Fine-needle aspiration cytology (FNAC) of thyroid nodules is a relatively simple test to perform without complications. Consensus has now been reached in the medical community that FNAC has superior diagnostic accuracy and cost effectiveness compared to all other tests and imaging techniques in the discrimination between benign and malignant thyroid nodules. Nevertheless, the last few years have witnessed a flurry of reviews on the evaluation and management of thyroid nodules in major medical and endocrine journals (1–5). This probably indicates that it was no easy sailing since the wide introduction of FNAC in the 1980s and that clinicians still face difficulties in the appropriate management of patients with a thyroid nodule. Basic to the continuing debate in my opinion is the fact that doctors very often must practise their art in the face of uncertainty, which they find hard to cope with. On the one hand, they are eager not
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MF Prummel and WM Wiersinga
To ascertain the strength of the association between thyroid autoimmunity and miscarriage, we performed a meta-analysis of both case-control and longitudinal studies performed since 1990 when this association was first described. A clear association between the presence of thyroid antibodies and miscarriage was found with an odds ratio (OR) of 2.73 (95 % confidence interval (CI), 2.20-3.40) in eight case-control and ten longitudinal (OR, 2.30; 95 % CI, 1.80-2.95) studies. This association may be explained by a heightened autoimmune state affecting the fetal allograft, of which thyroid antibodies are just a marker. Alternatively, the association can be partly explained by the slightly higher age of women with antibodies compared with those without (mean+/-S.D. age difference, 0.7+/-1.0 years; P<0.001). A third possibility is mild thyroid failure, as thyroid-stimulating hormone (TSH) levels in antibody-positive but euthyroid women are higher than in antibody-negative women: difference 0.81+/-0.58 mU/l (P=0.005). Randomized clinical trials with l-thyroxine (aiming at TSH values between 0.4 and 2.0 mU/l) and with selenium (to decrease antibodies against thyroid peroxidase) are clearly needed to elucidate further the nature of this association.
MF Prummel, T Strieder, and WM Wiersinga
Genetic factors play an important role in the pathogenesis of autoimmune thyroid disease (AITD) and it has been calculated that 80% of the susceptibility to develop Graves' disease is attributable to genes. The concordance rate for AITD among monozygotic twins is, however, well below 1 and environmental factors thus must play an important role. We have attempted to carry out a comprehensive review of all the environmental and hormonal risk factors thought to bring about AITD in genetically predisposed individuals. Low birth weight, iodine excess and deficiency, selenium deficiency, parity, oral contraceptive use, reproductive span, fetal microchimerism, stress, seasonal variation, allergy, smoking, radiation damage to the thyroid gland, viral and bacterial infections all play a role in the development of autoimmune thyroid disorders. The use of certain drugs (lithium, interferon-alpha, Campath-1H) also increases the risk of the development of autoimmunity against the thyroid gland. Further research is warranted into the importance of fetal microchimerism and of viral infections capable of mounting an endogenous interferon-alpha response.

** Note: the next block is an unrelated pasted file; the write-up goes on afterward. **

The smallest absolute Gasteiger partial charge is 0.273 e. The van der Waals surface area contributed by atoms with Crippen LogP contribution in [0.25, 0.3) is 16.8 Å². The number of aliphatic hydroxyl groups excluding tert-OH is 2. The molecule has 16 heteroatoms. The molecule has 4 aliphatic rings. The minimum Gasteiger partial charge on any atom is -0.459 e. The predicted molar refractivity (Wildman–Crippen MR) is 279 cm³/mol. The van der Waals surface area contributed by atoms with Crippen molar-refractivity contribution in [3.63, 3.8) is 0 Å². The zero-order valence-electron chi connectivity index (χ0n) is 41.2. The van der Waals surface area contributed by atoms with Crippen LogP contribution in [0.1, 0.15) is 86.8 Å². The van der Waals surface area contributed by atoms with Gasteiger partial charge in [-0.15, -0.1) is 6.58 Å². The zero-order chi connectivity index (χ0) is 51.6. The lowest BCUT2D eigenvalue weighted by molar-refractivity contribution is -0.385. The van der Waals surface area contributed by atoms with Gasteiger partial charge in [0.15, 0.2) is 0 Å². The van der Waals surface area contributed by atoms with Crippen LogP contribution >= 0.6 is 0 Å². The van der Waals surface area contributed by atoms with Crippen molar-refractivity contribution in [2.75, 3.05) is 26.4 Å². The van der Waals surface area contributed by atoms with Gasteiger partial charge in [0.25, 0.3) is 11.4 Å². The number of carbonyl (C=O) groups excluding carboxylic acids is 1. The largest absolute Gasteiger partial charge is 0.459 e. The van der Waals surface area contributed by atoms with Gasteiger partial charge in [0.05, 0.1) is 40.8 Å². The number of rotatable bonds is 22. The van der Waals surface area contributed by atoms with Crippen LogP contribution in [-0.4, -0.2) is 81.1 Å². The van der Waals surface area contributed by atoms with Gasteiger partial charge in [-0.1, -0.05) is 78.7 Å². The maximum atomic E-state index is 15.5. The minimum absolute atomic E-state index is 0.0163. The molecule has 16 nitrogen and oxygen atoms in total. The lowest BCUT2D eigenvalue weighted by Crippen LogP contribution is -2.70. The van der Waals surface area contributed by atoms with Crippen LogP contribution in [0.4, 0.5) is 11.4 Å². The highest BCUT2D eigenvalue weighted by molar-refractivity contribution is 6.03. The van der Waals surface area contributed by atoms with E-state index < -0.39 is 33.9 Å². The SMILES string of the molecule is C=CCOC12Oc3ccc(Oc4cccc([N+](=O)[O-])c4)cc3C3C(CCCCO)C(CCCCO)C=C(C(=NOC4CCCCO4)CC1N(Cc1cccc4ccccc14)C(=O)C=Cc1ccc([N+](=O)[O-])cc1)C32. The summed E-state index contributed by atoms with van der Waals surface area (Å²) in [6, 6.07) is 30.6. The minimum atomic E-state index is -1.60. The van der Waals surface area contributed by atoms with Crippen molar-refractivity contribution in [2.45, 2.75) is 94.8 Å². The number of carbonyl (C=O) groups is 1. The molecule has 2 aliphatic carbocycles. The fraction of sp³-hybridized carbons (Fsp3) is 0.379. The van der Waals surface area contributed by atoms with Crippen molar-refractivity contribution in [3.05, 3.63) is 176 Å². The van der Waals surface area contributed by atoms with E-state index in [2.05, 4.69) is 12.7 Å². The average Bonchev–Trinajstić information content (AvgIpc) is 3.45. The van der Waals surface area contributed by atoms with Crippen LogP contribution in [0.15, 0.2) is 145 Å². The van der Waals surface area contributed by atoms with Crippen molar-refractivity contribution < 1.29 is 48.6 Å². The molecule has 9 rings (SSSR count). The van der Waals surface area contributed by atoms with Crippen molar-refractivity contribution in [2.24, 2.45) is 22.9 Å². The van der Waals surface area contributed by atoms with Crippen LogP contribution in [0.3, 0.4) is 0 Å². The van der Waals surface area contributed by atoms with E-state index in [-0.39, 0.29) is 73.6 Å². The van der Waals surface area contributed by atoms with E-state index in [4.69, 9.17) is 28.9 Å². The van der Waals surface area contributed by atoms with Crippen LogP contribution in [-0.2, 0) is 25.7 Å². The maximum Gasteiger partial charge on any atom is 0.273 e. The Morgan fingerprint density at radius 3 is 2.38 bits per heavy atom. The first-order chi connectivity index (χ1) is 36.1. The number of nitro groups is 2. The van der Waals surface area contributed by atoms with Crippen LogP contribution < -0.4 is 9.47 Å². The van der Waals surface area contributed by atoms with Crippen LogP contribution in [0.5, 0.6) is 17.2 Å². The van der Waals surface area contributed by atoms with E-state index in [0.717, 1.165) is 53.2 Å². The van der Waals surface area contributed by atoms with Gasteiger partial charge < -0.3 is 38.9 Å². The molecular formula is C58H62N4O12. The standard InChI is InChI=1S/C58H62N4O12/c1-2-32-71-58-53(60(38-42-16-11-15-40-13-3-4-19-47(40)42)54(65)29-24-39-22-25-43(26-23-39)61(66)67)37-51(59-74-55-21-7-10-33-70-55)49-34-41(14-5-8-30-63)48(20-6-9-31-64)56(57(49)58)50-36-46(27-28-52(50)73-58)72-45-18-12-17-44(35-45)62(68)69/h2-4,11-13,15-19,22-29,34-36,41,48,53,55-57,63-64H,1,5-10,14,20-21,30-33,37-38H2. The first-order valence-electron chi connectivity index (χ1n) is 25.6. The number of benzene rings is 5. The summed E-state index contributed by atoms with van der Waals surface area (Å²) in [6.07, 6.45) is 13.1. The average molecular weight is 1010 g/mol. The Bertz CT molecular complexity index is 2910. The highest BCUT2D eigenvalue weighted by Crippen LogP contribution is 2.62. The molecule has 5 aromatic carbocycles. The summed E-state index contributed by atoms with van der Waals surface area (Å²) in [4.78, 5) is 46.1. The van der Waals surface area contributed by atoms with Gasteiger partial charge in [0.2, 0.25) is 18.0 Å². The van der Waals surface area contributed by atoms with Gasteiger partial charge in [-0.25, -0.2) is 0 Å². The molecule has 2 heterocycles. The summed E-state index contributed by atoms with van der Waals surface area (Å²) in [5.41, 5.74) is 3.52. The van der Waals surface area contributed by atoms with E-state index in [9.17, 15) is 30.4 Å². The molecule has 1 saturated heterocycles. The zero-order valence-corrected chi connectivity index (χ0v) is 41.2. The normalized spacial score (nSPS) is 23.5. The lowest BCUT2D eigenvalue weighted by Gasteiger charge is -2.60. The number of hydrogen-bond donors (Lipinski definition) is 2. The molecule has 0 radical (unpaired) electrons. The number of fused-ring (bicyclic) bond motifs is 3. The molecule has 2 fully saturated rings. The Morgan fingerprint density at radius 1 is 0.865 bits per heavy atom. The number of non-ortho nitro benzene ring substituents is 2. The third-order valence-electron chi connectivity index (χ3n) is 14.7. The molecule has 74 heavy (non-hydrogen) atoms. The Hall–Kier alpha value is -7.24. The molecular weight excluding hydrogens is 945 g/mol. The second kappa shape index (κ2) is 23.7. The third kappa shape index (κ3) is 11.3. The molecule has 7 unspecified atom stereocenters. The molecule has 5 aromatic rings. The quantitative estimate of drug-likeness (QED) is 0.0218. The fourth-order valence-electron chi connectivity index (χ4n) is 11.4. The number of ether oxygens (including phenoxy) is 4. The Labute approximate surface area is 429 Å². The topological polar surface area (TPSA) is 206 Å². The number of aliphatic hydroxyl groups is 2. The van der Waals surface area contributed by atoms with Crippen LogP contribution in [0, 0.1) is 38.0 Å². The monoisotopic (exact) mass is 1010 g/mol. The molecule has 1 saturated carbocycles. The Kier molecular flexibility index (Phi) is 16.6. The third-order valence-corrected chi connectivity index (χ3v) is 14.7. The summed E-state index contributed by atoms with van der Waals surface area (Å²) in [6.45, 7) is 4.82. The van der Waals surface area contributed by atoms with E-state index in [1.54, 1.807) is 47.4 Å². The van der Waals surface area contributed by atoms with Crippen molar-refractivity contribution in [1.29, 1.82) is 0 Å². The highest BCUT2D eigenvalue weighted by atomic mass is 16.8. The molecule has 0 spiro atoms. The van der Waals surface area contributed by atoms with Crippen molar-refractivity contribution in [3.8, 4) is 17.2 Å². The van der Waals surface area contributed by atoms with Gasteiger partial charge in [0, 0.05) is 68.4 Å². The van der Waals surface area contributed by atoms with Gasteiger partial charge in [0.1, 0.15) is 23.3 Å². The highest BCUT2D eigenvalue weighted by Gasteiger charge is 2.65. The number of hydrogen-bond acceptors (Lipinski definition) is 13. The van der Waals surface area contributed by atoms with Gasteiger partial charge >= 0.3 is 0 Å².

SW Lamberts, JA Romijn, and WM Wiersinga
In recent years the future position of clinical endocrinology has been extensively discussed by Western European endocrine societies. Clinical endocrinology seems to suffer from being too intellectual, generating too little income, and lacking too few spectacular interventions. In this manuscript we describe 'the endocrine patient' of the past, the present, and the future. Complete therapeutic breakthroughs resulting in 'cure' are compared with 'halfway technologies' which help in creating the (life-long) chronic endocrine patient. The potential use of molecular diagnostics in optimalizing hormone replacement therapy is discussed. Clinical endocrinology is at risk of developing into a subspecialty where life-style drugs created for new diseases or conditions are offered, but also actively pursued by otherwise healthy individuals (e.g. in normal short stature, regulation of appetite, body composition, sexuality, reproduction and aging). The potential opportunities and risks for clinical endocrinology in creating 'the endocrine patient' of the future are discussed.
PR Gallas, RP Stolk, K Bakker, E Endert, and WM Wiersinga
BACKGROUND: The prevalence of thyroid dysfunction in pregnancy and in the first postpartum year (postpartum thyroid dysfunction (PPTD)) in women with diabetes mellitus type 1 (DM1) is known to be higher than in the general population. To assess prevalence, incidence and risk factors in The Netherlands we performed a prospective cohort study. DESIGN: From 1994 to 1998, 126 women with DM1 from eight Dutch clinics were included. TSH, free thyroxine, free tri-iodothyronine and anti-thyroid peroxidase antibodies (TPO-ab) were measured pre-pregnancy, in the first and last trimester of pregnancy and at 1.5, 3, 6, 9 and 12 months after delivery. RESULTS: Eighty-two women completed the study. Thyroid dysfunction during pregnancy was observed in 22.5% (first trimester) and 18.4% (third trimester), and mostly consisted of subclinical hypothyroidism. Baseline characteristics of women with thyroid dysfunction in pregnancy did not differ from those without thyroid dysfunction. Overt PPTD was seen in 15.9%. Incidence of PPTD was 10%. Patients with PPTD were slightly older than those without PPTD and the prevalence of TPO-ab was higher in these women. CONCLUSION: In women with DM1 the prevalence of thyroid dysfunction during pregnancy and overt PPTD is 3-fold higher than in the general Dutch population. Risk factors are age and TPO-ab. Given the possible impact on psychomotor development of the offspring and on well-being of the mother these data suggest there is a case for screening (pre-)pregnant women with DM1 for TSH and TPO-ab.